Fear not, film buffs. Kermode has plenty more where that came from (oh wait – allow me to correct myself – “plenty more from which that came”). Prior to their lengthy look at as many films as time allows, the show features a quick rundown of the UK Box Office Top 10, where Mayo reads the name and number of the film, and Kermode offers a brief review. With an eye on the clock, Dr. K unleashes a smashing summary in very few sentences. Some of my favorites:

You Do Not Mess With The Zohan:

“Adam Sandler is a successful comedian…I mean, in the financial sense.”

“Well, it’s funnier than Munich.”

Disaster Movie:

“Crawling on the bottom of the ocean of bad.”

Valentine’s Day:

“It’s like receiving a greeting card full of vomit – ‘Happy Valentine’s Day! Here’s a bag of sick!'”

Mamma Mia!:

“So awful it’s brilliant, and when Pierce Brosnan starts singing, it raises to another level.”


“If you saw it on an airplane, you might be OK with it.”

Yes, like most long-term radio partnerships, their conversations are rich with anecdotes, including one about Elvis Costello. According to Mark, in the early 1980s, Ol’ Declan McManus stormed into a record store, furiously demanding to hear the latest album from Joe Jackson. After the clerk finished the first side, Elvis yells “I certainly do NOT remember recording THAT!”, and walked out.

In addition, they’ve developed a bushel of inside jokes and self-referential statements. Allow me to provide a guide to these oft-used phrases:

“It was in The Guardian, I bet!” – Whenever Kermode mentions something he read in a newspaper, Mayo offers this response. Mayo constantly ribs Kermode about his political leanings, although it is not difficult to understand why he’d choose the Guardian over crap like the Sun or the Daily Mail.

“Dear _____ and ______” – During the show, Mayo reads about twenty emails from listeners, and within the past few years, some cheeky bastards have taken to switching out “Simon and Mark” with other famous pairs. Some of my faves are “Sam Bell and Sam Bell”, “Nina and Nikita – the Remake and the Original”, or “Dr. Livingston and I Presume”, followed by a quasi-serious debate about who gets which name.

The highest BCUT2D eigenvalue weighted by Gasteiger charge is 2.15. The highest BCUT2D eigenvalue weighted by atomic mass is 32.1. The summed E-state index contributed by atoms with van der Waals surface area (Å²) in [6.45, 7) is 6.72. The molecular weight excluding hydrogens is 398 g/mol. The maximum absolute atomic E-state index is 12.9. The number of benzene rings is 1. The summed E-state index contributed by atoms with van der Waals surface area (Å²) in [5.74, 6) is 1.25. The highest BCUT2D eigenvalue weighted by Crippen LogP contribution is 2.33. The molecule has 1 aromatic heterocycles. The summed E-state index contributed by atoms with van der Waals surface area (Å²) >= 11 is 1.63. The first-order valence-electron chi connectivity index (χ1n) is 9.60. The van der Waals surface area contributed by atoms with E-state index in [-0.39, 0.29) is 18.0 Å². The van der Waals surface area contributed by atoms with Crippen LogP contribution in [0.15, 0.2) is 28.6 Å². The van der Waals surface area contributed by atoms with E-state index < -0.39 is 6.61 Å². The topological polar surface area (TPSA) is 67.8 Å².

Wrongtious Kill, Leapy Ear, Burn After Redding, Terminato:  Salad Nation, etc – They like to offer silly alterations of titles, and once a film has been christened with a moniker, it is know as such from that point till eternity.

“______ – All of it” – Always follows a reference to Australia the country, acknowledging the absurdity of titling a 2-hour film after a massive former colony.

“Who’s driving the boat?” – After being flummoxed by a critical scene in Taken, this is often affixed to any film that throws a clunky plot device into the mix without proper explanation.

The cavalcade of terrible impressions – I’ll just leave you with this. And this.

“Does he get ______?” – After the conclusion of a clip – which always seem to involve the protagonist verbalising some plot-device kerfuffle, Mayo will ask if the character makes it through the adverse situation, in his sneakily hilarious manner (American equivalent: “He fixes the cable?”). My favorite was his response to last week’s review of a remake of The Crazies, where the clip concludes with a character emphatically stating “Lay the gun down!” about ten times. Mayo, of course, asks “Did he lay the gun down?”

Hello to Jason Isaacs, Fairport Convention, Stephen Fry, etc… – Some British luminaries are regular listeners, and the guys are happy to give them recognition. Kermode’s love of progressive rock and folk makes him even cooler – he plays double-bass in a skiffle band called the Dodge Brothers (Lonnie Donegan fans unite!), and also has an affinity for Yes.

Flappy Hands – For those of you bound within the Mother Country, the live audio stream of Mark Kermode’s Film Reviews is accompanied by video. Yeah, I know, wow – two dudes sitting in a studio, talking. Whoa. Now THAT is compelling television. But the animated antics of Kermode, and the clever physical sarcasm of Mayo enhance the wittertainment.

For those of you reading this on a Friday afternoon, check here for the latest episode.